Covid-19: Homemade Wills and Charitable Legacies

March 19, 2021

Emma Bryson of Bolt Burdon looks at the rise in homemade wills and the difficulties that might arise as a result…

There is no doubt that, as a result of the coronavirus pandemic, there has been an increased awareness amongst individuals about the importance of having a Will.

For many solicitors, the past year has been an extremely busy time in which they have helped hundreds of people draft and execute their Wills and plan for the future, sometimes at very short notice and in challenging circumstances.

Unfortunately; however, as a result of the pandemic there have been a large number of homemade or ‘D.I.Y’ Wills being made. For some, this approach may have appeared to be a quicker and cheaper option. For others, it may have seemed like the only viable option, perhaps as a result of illness or lockdown restrictions.

Whatever the reason, it is often the case that homemade Wills can lead to difficulties down the line, and an increased risk of post-death claims. As a result of this, it is expected that Will disputes will be on the rise in 2021.

2020 also saw Parliament implement changes to how Wills can be executed and witnessed. An order was made under an enabling power in the Electronic Communications Act 2000, which meant that, as of 28 September 2020, the law allows for video-witnessing of Wills under the provisions of the Wills Act 1837.

There are concerns amongst practitioners that these new measures could leave vulnerable individuals open to abuse and it is expected that challenges to Wills will increase as a result. Concerns may be raised that an individual was unduly influenced or coerced into making a Will because, during a video call, it is not always possible to tell who else is in the room (or behind the camera) when the person is signing their Will. This could lead to allegations of pressure and coercion which, if proven, could mean that a Will is deemed invalid and overturned.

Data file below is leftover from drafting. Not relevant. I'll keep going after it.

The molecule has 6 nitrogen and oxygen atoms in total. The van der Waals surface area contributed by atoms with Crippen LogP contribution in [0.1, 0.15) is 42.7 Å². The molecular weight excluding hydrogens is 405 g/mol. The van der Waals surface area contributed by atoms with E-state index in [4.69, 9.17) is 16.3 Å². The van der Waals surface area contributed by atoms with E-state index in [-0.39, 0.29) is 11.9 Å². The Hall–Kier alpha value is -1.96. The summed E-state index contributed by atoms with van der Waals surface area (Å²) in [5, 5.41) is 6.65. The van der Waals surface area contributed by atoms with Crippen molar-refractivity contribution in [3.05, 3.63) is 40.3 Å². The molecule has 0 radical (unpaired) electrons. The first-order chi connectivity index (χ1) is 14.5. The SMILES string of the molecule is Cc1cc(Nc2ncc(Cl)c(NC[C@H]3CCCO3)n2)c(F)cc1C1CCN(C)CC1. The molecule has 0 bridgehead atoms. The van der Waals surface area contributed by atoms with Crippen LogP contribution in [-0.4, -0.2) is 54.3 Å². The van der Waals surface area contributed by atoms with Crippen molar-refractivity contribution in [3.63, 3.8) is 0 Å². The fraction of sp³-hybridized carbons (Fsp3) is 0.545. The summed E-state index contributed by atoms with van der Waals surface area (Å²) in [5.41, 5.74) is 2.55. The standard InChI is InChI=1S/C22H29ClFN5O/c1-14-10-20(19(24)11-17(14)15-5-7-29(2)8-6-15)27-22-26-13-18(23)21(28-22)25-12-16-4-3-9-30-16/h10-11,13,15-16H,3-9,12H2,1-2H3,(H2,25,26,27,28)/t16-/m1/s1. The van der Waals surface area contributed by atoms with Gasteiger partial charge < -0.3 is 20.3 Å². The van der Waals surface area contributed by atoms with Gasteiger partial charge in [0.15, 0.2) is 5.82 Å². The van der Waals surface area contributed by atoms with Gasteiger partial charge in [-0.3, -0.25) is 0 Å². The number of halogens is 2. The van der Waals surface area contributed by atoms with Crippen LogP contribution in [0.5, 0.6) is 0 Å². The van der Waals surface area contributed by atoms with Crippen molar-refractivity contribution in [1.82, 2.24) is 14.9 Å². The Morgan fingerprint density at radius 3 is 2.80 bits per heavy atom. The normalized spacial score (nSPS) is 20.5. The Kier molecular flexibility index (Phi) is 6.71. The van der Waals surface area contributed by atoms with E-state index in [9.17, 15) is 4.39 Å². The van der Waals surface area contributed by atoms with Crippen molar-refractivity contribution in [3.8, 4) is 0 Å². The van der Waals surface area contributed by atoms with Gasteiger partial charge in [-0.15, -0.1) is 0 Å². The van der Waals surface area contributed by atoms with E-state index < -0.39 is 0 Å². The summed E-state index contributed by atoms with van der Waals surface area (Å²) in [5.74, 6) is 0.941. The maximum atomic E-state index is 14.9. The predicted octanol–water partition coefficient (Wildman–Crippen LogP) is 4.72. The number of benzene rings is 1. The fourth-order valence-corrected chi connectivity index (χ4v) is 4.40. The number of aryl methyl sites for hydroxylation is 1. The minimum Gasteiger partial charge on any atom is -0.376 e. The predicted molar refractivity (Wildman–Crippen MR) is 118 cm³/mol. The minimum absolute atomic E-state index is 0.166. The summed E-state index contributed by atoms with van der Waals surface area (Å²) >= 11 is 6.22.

The pandemic has also meant that many people have sadly lost job security which has had a major impact on their financial circumstances. This could mean individuals may have a greater need for an inheritance they expect to receive from a loved one which, in turn, could result in an increase in claims under the Inheritance (Provision for Family and Dependants) Act 1975 (the ‘1975 Act’) in cases where the deceased’s Will or intestacy does not make reasonable financial provision for them.

Despite this rather concerning backdrop, there may be good news for the charity sector. 2020 saw a surge in people leaving charitable legacies in their Will which was likely caused by the fact that they witnessed firsthand just how hard the pandemic and consequent lockdown has hit the charity sector. As a result, 2021 could mean a welcome and much needed increase in legacies being received by charities.

That being said, for the reasons set out above, the increase in charitable legacies may also result in more people challenging Wills or bringing 1975 Act claims. This could mean that it may not be a completely smooth ride.

Emma Bryson
Senior Solicitor
Bolt Burdon

By Emma Bryson


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